Tek Tip - UV Inhibited and Other Ultraviolet Terms Defined

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  • This Tek Tip is intended to clear up some of the confusion regarding terms such as: UV STABILIZED, UV RESISTANT, UV INHIBITED, WEATHERABLE, OUTDOOR USE and how they are related to the various products available to and sold by Tekra.

    But first a short course on UV, where it comes from and how it effects various materials.

    UV stands for Ultraviolet radiation which is that portion of the electromagnetic spectrum that is adjacent (on the short wavelength side) to visible light (see fig. 1). The main sources of UV are the sun, lamps such as fluorescent tubes and UV curing appliances that are used for curing inks and coatings. Most plastics absorb certain wavelengths of UV and in doing so will chemically degrade. The degradation usually shows up as discoloration or yellowing, embrittlement chalking and ultimately decomposition. All this depends on the plastic absorbing enough UV in the specific wavelength(s) that cause the degradation reaction. UV from the sun will cause most plastics to degrade within several months. UV curing appliances on the other hand are typically much more intense and can cause degradation in seconds or minutes. UV degradation from lamps depends on the distance between the plastic and the lamp and can vary from several months to several years. With very few exceptions unprotected plastic will degrade in less than a year when exposed to sunlight outdoors. Those exceptions are fluorocarbon films such as Tedlar and acrylic films. These films are unique in that they don’t absorb UV in the wavelengths to which they are exposed and therefore do not degrade.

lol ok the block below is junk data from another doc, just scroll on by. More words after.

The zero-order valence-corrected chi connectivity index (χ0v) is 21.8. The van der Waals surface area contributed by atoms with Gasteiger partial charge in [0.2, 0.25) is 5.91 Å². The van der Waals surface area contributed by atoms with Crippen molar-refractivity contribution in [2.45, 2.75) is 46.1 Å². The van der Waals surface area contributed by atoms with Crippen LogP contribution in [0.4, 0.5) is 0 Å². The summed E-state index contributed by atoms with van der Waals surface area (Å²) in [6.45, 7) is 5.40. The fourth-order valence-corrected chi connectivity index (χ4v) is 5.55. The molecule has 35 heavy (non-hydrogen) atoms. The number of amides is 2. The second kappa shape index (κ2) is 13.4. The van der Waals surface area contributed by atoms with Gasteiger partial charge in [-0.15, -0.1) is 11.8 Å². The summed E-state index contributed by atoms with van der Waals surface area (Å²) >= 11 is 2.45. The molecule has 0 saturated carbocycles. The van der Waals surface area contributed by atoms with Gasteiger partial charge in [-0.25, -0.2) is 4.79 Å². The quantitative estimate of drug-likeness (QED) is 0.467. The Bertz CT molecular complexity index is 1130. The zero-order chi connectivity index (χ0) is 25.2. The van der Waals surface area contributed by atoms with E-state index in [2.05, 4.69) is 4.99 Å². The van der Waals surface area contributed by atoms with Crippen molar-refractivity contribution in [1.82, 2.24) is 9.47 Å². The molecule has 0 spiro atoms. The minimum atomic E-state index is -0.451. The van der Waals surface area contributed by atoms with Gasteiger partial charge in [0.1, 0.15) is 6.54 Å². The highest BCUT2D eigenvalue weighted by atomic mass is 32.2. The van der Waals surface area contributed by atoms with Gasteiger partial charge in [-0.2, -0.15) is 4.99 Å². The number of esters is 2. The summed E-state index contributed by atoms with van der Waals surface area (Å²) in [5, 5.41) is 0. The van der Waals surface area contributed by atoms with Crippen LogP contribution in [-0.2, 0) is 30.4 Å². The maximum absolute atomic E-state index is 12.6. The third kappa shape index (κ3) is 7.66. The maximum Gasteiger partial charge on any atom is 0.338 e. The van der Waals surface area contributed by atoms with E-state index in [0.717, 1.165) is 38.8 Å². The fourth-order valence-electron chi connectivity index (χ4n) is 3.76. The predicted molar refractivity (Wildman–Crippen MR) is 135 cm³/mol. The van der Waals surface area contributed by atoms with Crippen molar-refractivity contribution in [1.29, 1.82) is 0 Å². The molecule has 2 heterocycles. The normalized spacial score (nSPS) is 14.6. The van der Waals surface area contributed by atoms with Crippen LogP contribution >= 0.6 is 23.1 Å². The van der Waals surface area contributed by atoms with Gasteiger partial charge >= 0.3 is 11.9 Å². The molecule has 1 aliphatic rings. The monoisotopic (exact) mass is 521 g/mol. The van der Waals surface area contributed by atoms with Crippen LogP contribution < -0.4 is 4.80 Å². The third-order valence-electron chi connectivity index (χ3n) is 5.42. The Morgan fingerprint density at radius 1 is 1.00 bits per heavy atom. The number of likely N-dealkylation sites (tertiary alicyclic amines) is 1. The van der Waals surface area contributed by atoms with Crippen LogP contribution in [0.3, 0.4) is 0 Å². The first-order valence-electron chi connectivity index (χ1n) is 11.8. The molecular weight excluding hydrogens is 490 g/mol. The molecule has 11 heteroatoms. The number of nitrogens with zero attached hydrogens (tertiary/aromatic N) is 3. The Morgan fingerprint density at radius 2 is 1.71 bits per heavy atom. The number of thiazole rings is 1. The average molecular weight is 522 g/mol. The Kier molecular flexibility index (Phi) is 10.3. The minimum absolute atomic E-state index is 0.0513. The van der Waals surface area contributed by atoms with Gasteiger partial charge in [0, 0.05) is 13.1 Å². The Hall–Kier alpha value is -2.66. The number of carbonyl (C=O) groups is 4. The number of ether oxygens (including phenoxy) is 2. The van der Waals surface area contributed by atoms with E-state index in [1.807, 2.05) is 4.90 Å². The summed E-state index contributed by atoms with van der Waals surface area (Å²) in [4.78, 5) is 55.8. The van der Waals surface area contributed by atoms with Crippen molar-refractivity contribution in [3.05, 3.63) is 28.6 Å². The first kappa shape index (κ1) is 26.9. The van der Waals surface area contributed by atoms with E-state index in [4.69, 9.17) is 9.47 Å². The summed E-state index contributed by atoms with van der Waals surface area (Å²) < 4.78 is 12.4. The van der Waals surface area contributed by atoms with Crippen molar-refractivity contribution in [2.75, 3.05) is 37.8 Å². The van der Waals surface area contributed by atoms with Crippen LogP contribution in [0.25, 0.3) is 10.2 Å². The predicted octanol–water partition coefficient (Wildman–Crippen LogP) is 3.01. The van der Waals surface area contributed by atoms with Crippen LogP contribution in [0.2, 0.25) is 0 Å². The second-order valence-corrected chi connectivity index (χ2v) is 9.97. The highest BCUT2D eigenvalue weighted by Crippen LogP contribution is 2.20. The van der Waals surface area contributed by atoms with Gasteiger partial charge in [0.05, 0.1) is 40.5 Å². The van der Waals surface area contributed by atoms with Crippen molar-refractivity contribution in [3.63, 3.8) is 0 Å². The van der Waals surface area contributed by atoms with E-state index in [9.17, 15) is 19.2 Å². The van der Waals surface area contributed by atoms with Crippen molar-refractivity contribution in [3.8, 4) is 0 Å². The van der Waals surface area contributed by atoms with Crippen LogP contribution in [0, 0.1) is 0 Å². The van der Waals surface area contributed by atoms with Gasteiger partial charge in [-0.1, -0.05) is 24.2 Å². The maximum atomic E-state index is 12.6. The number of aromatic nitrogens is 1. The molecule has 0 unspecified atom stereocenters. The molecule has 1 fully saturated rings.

So what do UV inhibited, UV stabilized, and UV resistant mean?

    These terms refer to plastics that contain an additive that will absorb certain wavelengths of UV with little or no degradation. They are usually added to plastics to retard degradation in fluorescent light or protect whatever may be behind the film from the effects of UV. Because these are bulk additives there will always be some unprotected areas of the plastic that will degrade. A rule of thumb is that resistance to degradation will double with the addition of UV stabilizers which means about a year outdoors at best. To be a true outdoor, weatherable film (5 - 25 year life) it needs to have a surface protection. This can be a highly UV stabilized Tedlar overlaminated film (Makrofol EPC), a film with a UV absorbing coating (LEXAN™ HPxxW) or any product that claims to be weatherable and has a warranty or test results to back up the claim.

    The best way to address issues involving UV or weatherability is to ask what the application requires to determine whether a surface protection is needed or a UV stabilizer will do.

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